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Careers: Personal Branding: The New World of Online Advertising

Move over Simon Cowell. Make way for Nalts and P0YKPAC Say what? Welcome to the new world of online advertising where companies no longer need to pay mega millions to plop a Coke can in front of a TV celebrity like Cowell. Instead, there is a new breed of celebrity out there – Web stars who go by handles like Nalts and POYKPAC.

Move over Simon Cowell. Make way for Nalts and P0YKPAC

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Say what?

Welcome to the new world of online advertising where companies no longer need to pay mega millions to plop a Coke can in front of a TV celebrity like Cowell. Instead, there is a new breed of celebrity out there – Web stars who go by handles like Nalts and POYKPAC.

These new-found celebs, some of whom were holding down day jobs at Kinko’s and Blockbusters, while they were posting entertaining videos online at night, have shot their way to stardom and a decent living. It’s not uncommon for these Web stars to have hundreds of thousands of fans and supporters.

I got an inkling of the power of this new world recently when I spent a little time with the folks at Hitviews, which marries Web celebrities with brands. Hitviews is the brainchild of Walter Sabo, an old-time, bigwig radio guy and self-described “analog person,” who knows how to monetize celebrities. Sabo had the vision early on to recognize that the Internet is spawning its own celebrities. “I love a great show,” is how he puts it. Two years ago, he stumbled across the funny, engaging videos of a then 18-year-old web celebrity named Caitlin Hill or as her fans know her, TheHill88. Call it the Web 2.0 version of the Hollywood-discovers-star-story. Hill, who has 69,595 fans, and on a bad day gets 50,000 views of her videos, was unemployed at the time, when Sabo recruited her to enlist talent for his new company, Hitviews.

Today, Hill, as Hitviews’ Creative Director, presides over a stable of 50 Web stars, which includes everyone from a successful pharmaceutical executive to a former Kinko’s cashier. Sabo and Caitlin had the genius to recognize that these web stars in their own quirky way could be turned into 21st century Web pitchman.  For example, a recent video Nalts created for Hitviews’ client Reader’s Digest generated 700,000 views in less than a week.  And despite the economy, Hitviews is chugging along quite nicely as a high-growth startup since its November 2008 launch.  Today the company’s stars have cumulatively attracted over 779 Million views and 2,217,554 subscribers.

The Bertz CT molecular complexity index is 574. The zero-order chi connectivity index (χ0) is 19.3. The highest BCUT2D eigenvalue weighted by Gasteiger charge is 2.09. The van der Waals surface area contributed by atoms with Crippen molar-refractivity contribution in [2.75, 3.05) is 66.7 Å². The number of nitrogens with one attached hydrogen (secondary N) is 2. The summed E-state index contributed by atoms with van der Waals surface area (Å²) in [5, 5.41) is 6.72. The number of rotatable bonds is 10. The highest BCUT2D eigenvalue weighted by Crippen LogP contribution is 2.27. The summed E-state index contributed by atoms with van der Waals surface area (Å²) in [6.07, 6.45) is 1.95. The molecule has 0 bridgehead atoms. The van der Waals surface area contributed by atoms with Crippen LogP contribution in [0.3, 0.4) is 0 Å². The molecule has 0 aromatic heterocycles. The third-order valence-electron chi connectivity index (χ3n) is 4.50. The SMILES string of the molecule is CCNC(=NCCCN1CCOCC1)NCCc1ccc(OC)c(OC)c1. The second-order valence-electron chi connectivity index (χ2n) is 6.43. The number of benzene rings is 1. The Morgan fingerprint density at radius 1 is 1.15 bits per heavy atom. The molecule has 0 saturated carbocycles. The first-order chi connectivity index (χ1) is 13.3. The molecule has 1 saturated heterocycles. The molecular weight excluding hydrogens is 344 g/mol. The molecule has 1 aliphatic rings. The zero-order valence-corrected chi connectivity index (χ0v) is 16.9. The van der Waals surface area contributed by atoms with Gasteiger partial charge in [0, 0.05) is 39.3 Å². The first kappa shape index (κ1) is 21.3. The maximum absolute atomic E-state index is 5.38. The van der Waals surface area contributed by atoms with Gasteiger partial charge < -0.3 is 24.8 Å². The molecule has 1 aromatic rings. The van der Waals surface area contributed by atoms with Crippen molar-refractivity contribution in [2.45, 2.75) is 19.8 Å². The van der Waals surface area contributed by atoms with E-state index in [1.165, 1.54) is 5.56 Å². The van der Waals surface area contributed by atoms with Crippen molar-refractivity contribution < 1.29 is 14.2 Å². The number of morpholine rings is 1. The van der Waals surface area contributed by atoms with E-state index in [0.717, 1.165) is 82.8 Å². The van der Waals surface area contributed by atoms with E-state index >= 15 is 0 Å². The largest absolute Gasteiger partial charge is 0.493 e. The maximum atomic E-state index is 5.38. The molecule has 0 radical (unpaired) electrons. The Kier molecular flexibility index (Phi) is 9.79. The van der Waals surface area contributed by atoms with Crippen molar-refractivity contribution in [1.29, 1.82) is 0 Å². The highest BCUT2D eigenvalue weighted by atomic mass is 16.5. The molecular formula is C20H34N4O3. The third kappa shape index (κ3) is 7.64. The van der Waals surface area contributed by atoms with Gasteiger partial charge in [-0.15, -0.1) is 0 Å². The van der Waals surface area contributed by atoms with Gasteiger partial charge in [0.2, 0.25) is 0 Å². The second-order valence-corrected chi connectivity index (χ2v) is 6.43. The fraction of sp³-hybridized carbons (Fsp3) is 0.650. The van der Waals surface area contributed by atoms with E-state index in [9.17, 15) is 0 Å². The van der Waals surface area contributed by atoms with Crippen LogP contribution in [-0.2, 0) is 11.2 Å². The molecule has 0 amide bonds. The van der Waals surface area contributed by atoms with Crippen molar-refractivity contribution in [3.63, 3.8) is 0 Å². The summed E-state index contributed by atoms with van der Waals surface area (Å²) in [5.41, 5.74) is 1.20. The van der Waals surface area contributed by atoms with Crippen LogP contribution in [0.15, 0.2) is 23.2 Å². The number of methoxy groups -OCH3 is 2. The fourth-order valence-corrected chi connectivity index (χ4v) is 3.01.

Make no mistake. This is not Madison Avenue transported to the Web. Hitviews stars are not creating slick, high-toned ads but telling engaging stories that because of their fun and spontaneity encourage a viewer to click onto a sponsor’s site.

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The force propelling companies like Hitviews is the power of video. Consider that from just November 2007 to November 2008 there has been a 70% increase in viewership of online video; by 2012 Cisco forecasts that 90% of all web traffic will be for video  It’s not unlikely for a video posted by a popular Web personality to be viewed 500,000 times a day. Yikes. Other Web portals such as Newsweek.com, USAToday.com, and FOXNews.com are at a little more than half that traffic.

None of this means, that you and I are going to shoot a video and ride our way to stardom. Unlike your average Joe with a video camera, these web stars like Caitlin Hill are extremely talented. They also understand that the Internet is decidedly not TV. Their videos excite interaction and get you to click.

Barton Goldenberg, president of Bethesda, Md-based ISM, a social media consultancy, in a recent USA Today article explained the new paradigm:

“The old model of an Ed McMahon-type guy pitching you something is long dead, because today people won’t listen to TV ads, but they will listen to each other on these (social media) sites.  It’s all being reversed now. Ads won’t drive brand loyalty, people will.”

That bears repeating. “Ads don’t drive brand loyalty, people will.”

In a sense the Internet has done what the old hippie movement promised but never delivered on. It has returned the power to the people. Which is that it has allowed you and I to have an amplified voice. While we may not be enormous Web stars, in our own niches, our stars can shine a little brighter, and with the enormous power and reach of the Internet, anything is possible. And, for brands, companies like Hitviews have allowed them to hitch a ride on Web stars and directly reach out, touch and engage millions the old fashioned way – through celebrity, entertainment and interaction.

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Roll the camera.

Wendy Marx, Personal Branding and PR Specialist, Marx Communications, Inc.

Technorati tags: personal branding, video, personal brand, online-advertising

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About the author

Wendy Marx is President of Marx Communications, an award-winning boutique B2B Public Relations agency known for turning companies and executives, including start-ups, into thought leaders. Follow her on Twitter @wendymarx and on Google+ @ plus.google.com/+wendymarx.

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